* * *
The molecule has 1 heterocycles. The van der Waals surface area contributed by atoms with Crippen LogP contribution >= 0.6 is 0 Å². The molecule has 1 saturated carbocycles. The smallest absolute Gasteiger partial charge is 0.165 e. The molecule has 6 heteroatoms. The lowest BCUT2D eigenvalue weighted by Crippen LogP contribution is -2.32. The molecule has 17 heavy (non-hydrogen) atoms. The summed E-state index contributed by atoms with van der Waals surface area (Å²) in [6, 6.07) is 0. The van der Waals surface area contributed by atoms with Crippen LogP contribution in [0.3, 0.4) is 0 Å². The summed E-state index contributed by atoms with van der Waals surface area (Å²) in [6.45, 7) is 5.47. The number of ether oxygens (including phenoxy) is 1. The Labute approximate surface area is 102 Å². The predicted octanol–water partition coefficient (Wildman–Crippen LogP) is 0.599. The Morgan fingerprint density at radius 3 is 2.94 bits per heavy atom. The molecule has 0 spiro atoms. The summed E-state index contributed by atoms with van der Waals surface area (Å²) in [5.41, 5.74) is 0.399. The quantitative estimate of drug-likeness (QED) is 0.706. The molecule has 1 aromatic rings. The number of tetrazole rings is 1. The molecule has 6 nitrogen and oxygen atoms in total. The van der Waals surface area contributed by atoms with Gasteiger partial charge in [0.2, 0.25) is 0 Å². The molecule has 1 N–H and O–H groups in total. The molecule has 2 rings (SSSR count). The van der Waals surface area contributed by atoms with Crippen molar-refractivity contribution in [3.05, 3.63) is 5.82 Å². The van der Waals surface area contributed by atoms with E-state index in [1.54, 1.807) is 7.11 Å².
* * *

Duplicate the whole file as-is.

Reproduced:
The molecule has 1 heterocycles. The van der Waals surface area contributed by atoms with Crippen LogP contribution >= 0.6 is 0 Å². The molecule has 1 saturated carbocycles. The smallest absolute Gasteiger partial charge is 0.165 e. The molecule has 6 heteroatoms. The lowest BCUT2D eigenvalue weighted by Crippen LogP contribution is -2.32. The molecule has 17 heavy (non-hydrogen) atoms. The summed E-state index contributed by atoms with van der Waals surface area (Å²) in [6, 6.07) is 0. The van der Waals surface area contributed by atoms with Crippen LogP contribution in [0.3, 0.4) is 0 Å². The summed E-state index contributed by atoms with van der Waals surface area (Å²) in [6.45, 7) is 5.47. The number of ether oxygens (including phenoxy) is 1. The Labute approximate surface area is 102 Å². The predicted octanol–water partition coefficient (Wildman–Crippen LogP) is 0.599. The Morgan fingerprint density at radius 3 is 2.94 bits per heavy atom. The molecule has 0 spiro atoms. The summed E-state index contributed by atoms with van der Waals surface area (Å²) in [5.41, 5.74) is 0.399. The quantitative estimate of drug-likeness (QED) is 0.706. The molecule has 1 aromatic rings. The number of tetrazole rings is 1. The molecule has 6 nitrogen and oxygen atoms in total. The van der Waals surface area contributed by atoms with Gasteiger partial charge in [0.2, 0.25) is 0 Å². The molecule has 1 N–H and O–H groups in total. The molecule has 2 rings (SSSR count). The van der Waals surface area contributed by atoms with Crippen molar-refractivity contribution in [3.05, 3.63) is 5.82 Å². The van der Waals surface area contributed by atoms with E-state index in [1.54, 1.807) is 7.11 Å².